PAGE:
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Thanks for not raping us, all you ‘good men.’ But it’s not enough. - The Washington Post
NC comment: "She doesn’t see it. She is an intelligent, trained historian but she doesn’t see it. If you demand that anybody who supports you must be ideologically pure in both thought and actions, then that just eventually leaves you swinging in the wind. . . .
As a trained historian she must know the concept of ‘fellow traveler’ or even a ‘sympathizer’ but that is not good enough for her. As for her solution of training boys “to walk humbly and care deeply”, tell me that that does not have blowback written all over it. When she can take up common cause with girls that work on sales or women that fight hard to support and raise their children at home, then I will believe that she may be on the right track."
feminism 
4 days ago
Drug Companies & Doctors: A Story of Corruption | by Marcia Angell | The New York Review of Books
It is simply no longer possible to believe much of the clinical research that is published, or to rely on the judgment of trusted physicians or authoritative medical guidelines. I take no pleasure in this conclusion, which I reached slowly and reluctantly over my two decades as an editor of TheNew England Journal of Medicine.
science 
24 days ago
Walter Benn Michaels on how liberals still love diversity and ignore inequality | Lit Feature | Chicago Reader
one of the central functions of race in the last half century has been to empty the vocabulary of victimization so that people don't know what it means to be victimized or exploited because of their class position
identity-politics 
26 days ago
Many Analysts, One Data Set: Making Transparent How Variations in Analytic Choices Affect Results - R. Silberzahn, E. L. Uhlmann, D. P. Martin, P. Anselmi, F. Aust, E. Awtrey, Š. Bahník, F. Bai, C. Bannard, E. Bonnier, R. Carlsson, F. Cheung, G. Christe
Twenty-nine teams involving 61 analysts used the same data set to address the same research question: whether soccer referees are more likely to give red cards to dark-skin-toned players than to light-skin-toned players. Analytic approaches varied widely across the teams, and the estimated effect sizes ranged from 0.89 to 2.93 (Mdn = 1.31) in odds-ratio units. Twenty teams (69%) found a statistically significant positive effect, and 9 teams (31%) did not observe a significant relationship. Overall, the 29 different analyses used 21 unique combinations of covariates. Neither analysts’ prior beliefs about the effect of interest nor their level of expertise readily explained the variation in the outcomes of the analyses. Peer ratings of the quality of the analyses also did not account for the variability. These findings suggest that significant variation in the results of analyses of complex data may be difficult to avoid, even by experts with honest intentions. Crowdsourcing data analysis, a strategy in which numerous research teams are recruited to simultaneously investigate the same research question, makes transparent how defensible, yet subjective, analytic choices influence research results.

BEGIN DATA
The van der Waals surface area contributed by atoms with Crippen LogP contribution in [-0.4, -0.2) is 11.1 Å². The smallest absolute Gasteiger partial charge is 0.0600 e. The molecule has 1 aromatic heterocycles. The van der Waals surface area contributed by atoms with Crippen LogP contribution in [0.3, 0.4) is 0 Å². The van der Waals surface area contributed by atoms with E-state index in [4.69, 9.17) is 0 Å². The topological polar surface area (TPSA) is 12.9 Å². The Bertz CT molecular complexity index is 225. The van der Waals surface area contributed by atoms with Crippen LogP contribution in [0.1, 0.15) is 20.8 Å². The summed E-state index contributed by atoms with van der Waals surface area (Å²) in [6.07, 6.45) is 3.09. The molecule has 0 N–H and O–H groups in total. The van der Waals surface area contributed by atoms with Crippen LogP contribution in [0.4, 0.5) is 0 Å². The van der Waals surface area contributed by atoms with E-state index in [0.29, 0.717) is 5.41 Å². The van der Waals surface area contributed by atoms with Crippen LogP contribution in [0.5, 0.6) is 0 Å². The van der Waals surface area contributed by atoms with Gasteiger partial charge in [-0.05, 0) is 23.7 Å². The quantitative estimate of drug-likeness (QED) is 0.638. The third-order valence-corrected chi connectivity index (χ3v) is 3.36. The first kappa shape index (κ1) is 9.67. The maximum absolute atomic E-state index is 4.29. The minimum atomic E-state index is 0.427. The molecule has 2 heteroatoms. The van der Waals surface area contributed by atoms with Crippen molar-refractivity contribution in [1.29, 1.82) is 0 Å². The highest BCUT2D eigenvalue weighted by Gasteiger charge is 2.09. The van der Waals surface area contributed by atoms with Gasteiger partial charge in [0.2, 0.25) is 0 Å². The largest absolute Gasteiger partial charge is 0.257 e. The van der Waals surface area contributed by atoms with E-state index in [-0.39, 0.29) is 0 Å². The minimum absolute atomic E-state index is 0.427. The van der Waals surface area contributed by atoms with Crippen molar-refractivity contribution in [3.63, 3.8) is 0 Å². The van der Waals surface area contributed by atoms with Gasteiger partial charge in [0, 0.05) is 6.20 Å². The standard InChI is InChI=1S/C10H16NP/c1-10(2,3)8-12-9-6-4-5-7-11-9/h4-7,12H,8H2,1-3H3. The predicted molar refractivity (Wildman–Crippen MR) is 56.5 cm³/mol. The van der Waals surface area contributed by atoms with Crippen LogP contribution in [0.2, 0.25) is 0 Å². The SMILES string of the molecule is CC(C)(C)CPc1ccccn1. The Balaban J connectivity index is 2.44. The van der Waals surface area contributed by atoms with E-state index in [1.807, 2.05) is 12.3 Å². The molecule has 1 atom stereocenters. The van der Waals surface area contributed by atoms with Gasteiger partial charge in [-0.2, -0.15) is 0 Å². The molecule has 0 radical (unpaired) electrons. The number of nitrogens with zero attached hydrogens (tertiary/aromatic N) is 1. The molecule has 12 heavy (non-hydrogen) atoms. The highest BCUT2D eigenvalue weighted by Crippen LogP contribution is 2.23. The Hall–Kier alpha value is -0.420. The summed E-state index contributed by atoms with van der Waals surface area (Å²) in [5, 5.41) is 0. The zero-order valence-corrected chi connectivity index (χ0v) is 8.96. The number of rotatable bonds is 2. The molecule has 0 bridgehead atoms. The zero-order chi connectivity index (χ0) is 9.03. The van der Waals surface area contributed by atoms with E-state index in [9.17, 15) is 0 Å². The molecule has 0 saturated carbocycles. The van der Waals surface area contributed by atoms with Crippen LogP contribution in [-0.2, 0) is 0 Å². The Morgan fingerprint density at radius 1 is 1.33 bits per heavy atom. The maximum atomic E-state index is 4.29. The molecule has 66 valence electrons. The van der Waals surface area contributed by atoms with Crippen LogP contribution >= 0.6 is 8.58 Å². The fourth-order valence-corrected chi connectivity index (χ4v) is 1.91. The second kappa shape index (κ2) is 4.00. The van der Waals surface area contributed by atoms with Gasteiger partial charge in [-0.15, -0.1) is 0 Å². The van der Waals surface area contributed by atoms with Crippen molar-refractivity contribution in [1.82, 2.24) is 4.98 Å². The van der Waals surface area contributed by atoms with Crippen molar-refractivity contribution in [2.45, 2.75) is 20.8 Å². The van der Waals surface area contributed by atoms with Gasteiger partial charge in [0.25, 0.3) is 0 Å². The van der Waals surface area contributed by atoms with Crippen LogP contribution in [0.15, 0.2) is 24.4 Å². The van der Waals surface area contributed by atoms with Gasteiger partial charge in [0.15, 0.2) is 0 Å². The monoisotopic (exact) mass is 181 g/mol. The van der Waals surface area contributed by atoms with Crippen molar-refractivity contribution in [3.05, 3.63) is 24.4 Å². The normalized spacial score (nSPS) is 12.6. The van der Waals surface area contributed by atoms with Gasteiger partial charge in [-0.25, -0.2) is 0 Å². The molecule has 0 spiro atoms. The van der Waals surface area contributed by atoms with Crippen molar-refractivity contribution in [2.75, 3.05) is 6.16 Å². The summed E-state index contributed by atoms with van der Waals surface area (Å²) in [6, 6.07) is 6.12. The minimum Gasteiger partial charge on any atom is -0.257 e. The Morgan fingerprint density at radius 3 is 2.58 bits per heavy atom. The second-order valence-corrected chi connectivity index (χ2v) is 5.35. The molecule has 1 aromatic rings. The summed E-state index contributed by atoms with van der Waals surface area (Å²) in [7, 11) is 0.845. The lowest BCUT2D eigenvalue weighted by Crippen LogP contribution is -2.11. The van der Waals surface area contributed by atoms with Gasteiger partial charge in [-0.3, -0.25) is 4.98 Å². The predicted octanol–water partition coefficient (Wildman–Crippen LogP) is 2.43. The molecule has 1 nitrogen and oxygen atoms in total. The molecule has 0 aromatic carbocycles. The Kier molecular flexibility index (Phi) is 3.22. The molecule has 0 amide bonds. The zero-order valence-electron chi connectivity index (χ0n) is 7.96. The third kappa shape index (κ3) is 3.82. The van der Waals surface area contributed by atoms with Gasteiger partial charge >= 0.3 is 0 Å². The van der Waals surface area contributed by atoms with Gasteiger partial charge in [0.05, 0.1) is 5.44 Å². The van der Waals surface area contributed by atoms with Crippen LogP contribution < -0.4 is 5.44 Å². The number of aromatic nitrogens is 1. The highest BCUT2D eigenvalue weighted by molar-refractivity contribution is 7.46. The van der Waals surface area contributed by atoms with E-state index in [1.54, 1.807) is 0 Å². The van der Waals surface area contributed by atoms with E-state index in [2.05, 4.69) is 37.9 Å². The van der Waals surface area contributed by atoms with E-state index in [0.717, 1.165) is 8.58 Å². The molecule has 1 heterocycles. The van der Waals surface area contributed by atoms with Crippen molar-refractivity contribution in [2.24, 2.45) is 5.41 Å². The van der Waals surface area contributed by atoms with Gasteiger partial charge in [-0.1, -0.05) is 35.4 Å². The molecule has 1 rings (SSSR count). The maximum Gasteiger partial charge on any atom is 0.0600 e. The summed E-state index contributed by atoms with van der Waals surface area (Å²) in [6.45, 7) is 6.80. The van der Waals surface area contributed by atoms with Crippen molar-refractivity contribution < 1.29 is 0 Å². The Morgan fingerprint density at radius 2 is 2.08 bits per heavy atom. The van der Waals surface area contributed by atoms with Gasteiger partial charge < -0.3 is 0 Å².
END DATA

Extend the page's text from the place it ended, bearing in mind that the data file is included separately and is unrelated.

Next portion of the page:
science 
7 weeks ago
Things have never been so good for humanity, nor so dire for the planet - The Globe and Mail
There’s a terrible danger in praising human progress (oh fraught notion!), one that white men such as myself are embarrassingly prone to: We mistake our good luck and the tireless work of others for personal merit, and promptly forget all about the multitudes who aren’t yet in the yacht.
neoliberalism  climate-change  identity-politics 
7 weeks ago
The autistic view of the world is not the neurotypical cliché | Aeon Essays
"Instead of discussing their driving passions, my companions prefer to gossip about near-strangers, or to compete for airtime at the expense of listening and perhaps learning something useful. They are endlessly obsessed with their status and their identification with their tribe. . . . If this seems like a terrible generalisation to you, based on a flawed understanding of someone else’s way of perceiving the world, then you’re beginning to get the point." No, actually it sounds accurate to me.
psychology 
8 weeks ago
The Bully’s Pulpit - David Graeber
Bullying creates a moral drama in which the manner of the victim’s reaction to an act of aggression can be used as retrospective justification for the original act of aggression itself.
psychology  politics 
8 weeks ago
Taibbi: Censorship Does Not End Well – Rolling Stone
Americans are not freaking out about this because most of us have lost the ability to distinguish between general principles and political outcomes.
censorship 
9 weeks ago
IASC: The Hedgehog Review - Volume 20, No. 2 (Summer 2018) - Privilege -
the elite university has as its primary social function the sorting of the population. (And it seeks rents commensurate with occupying such a choice position.) It detects existing inequalities, exacerbates them, and certifies them. And whatever else it does, it serves as a finishing school where the select learn to recognize one another, forging a class consciousness that has lately hardened into a de facto caste system.
education  identity-politics  neoliberalism 
12 weeks ago
A Literary Inquisition: How Novelist Steven Galloway Was Smeared as a Rapist, Even as the Case Against Him Collapsed - Quillette
“I believe that in order to have civil and human rights for women there have to be civil and human rights, period, including the right to fundamental justice, just as for women to have the vote, there has to be a vote,”
identity-politics 
june 2018
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